More advanced, more complex, and more exclusive. This also allows more time to be spent on their side projects – the clothing line, their partnerships, helmets, surfboards... and everything that revolves around the garage. It is above all, a creative expression. An expression that also had to be developed. After five years of developing a clothing collection they have finally found their cruising speed in this section of their business. And this section can no longer be considered a side project because, since COVID, it represents a major part of their income.
And if you're wondering where the name Maria Motorcycles comes from, the reach isn’t too far. Maria is one of the most common names in Portugal. Combined with the desire to avoid clichéd garage names, the fact that they had such a common, simple, country-related name pleased them. And they're amused by the smiles on people's faces; the effect of the unexpected and the surprise, when they tell them the name of their garage. Stepping outside of the ordinary by means of the ordinary.
A wonderful day ends over a beer. I tell Manuel that I would like to ride my motorcycle across the famous suspension bridge that looks surprisingly like the ‘Golden Gate Bridge’ and joins the municipality of Almada to Lisbon. The resemblance with the emblematic structure of San Francisco is not surprising. An American company oversaw its construction, in the early ‘60s, under the Salazar dictatorship. This bridge, initially called the Salazar Bridge, was renamed the Ponte 25 do Abril when the Salazarist dictatorship fell on April 25, 1974.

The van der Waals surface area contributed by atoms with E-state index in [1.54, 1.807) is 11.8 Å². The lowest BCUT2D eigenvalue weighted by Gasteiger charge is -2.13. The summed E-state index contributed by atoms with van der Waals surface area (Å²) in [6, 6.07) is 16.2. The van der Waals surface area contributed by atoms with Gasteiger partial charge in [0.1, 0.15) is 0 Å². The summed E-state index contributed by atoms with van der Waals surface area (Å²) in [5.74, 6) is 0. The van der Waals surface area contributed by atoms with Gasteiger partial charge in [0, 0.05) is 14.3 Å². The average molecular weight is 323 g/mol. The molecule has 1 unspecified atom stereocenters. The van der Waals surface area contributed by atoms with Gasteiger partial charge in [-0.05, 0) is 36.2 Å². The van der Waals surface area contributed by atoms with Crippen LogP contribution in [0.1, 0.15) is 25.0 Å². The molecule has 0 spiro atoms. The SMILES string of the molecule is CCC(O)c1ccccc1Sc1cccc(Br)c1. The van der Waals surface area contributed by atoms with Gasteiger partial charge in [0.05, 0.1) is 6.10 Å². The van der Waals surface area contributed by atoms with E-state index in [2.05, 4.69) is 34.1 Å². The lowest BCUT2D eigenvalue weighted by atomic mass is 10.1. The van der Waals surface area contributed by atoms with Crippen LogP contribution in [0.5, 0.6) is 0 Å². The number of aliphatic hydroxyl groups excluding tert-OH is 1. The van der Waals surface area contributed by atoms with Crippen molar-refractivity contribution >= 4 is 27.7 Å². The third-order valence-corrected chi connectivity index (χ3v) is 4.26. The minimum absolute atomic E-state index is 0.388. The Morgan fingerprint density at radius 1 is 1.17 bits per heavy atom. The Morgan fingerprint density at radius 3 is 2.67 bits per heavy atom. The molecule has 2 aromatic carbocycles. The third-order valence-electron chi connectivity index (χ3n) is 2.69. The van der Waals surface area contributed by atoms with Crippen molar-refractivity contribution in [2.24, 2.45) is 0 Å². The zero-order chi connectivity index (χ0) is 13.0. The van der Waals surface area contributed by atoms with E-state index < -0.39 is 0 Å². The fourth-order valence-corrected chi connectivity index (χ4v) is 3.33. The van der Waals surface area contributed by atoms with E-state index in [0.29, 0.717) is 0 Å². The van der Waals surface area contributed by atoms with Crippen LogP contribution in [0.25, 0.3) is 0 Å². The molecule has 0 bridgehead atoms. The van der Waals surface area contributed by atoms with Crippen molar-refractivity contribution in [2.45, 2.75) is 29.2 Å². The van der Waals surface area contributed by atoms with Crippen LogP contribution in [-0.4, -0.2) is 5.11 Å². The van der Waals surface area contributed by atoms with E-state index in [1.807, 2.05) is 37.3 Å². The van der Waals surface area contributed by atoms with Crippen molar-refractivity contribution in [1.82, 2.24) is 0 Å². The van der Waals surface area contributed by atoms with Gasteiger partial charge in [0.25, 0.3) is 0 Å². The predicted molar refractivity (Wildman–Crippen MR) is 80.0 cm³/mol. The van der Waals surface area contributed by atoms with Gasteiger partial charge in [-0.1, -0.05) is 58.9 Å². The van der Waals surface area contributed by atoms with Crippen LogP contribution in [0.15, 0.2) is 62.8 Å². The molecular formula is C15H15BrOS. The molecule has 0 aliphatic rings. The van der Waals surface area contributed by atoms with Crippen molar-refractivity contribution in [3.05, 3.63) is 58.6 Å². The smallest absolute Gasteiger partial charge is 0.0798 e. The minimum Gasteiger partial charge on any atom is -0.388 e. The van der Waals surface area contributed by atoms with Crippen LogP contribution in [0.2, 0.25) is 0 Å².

On the other side, you can see the gigantic statue of Christ. It is, in fact, a shrine to Cristo Rei overlooking the bridge and the city of Lisbon. In short, why not visit there now, we thought? It's sunset... Let's go.
As I crossed over, the feeling I'd had in Hamburg when I arrived there came flooding back to me. A certain chaos, the traffic, the beauty of the view, and the structure of the bridge. Complete with dozens of boats on the Tagus River and the sun giving the city its orange veil. It's hard to look straight ahead and stay focused on the road.
A few moments later, we arrived and landed on the other side. Lisbon was in front of us. The atmosphere more industrial, rougher, giving you the impression of being in Brooklyn with a view of Manhattan, but just as much of being in San Francisco with its magnificent red-hued goliath.
We think about finishing this evening with a good, typical meal not far from there. But we hadn't taken Manuel's Harley into account. I hope he won't mind if I share the story of this minor breakdown. For argument’s sake, let’s not call it a ‘mechanical failure.’ The cylinder decided to lock itself in the ‘park’ position, which meant it was possible to start the bike, but not to switch off the lights. The only option, after some 'fiddling,' was to go home and disconnect the battery before it ran out. But, as if planned that way, our next scheduled visit was to David's Performance – a Harley tuner and specialist. There are no coincidences.
The man behind Motorcycle Cities. An independently published magazine that we just happened to stumble upon during a leisurely Saturday afternoon stroll through Antwerp.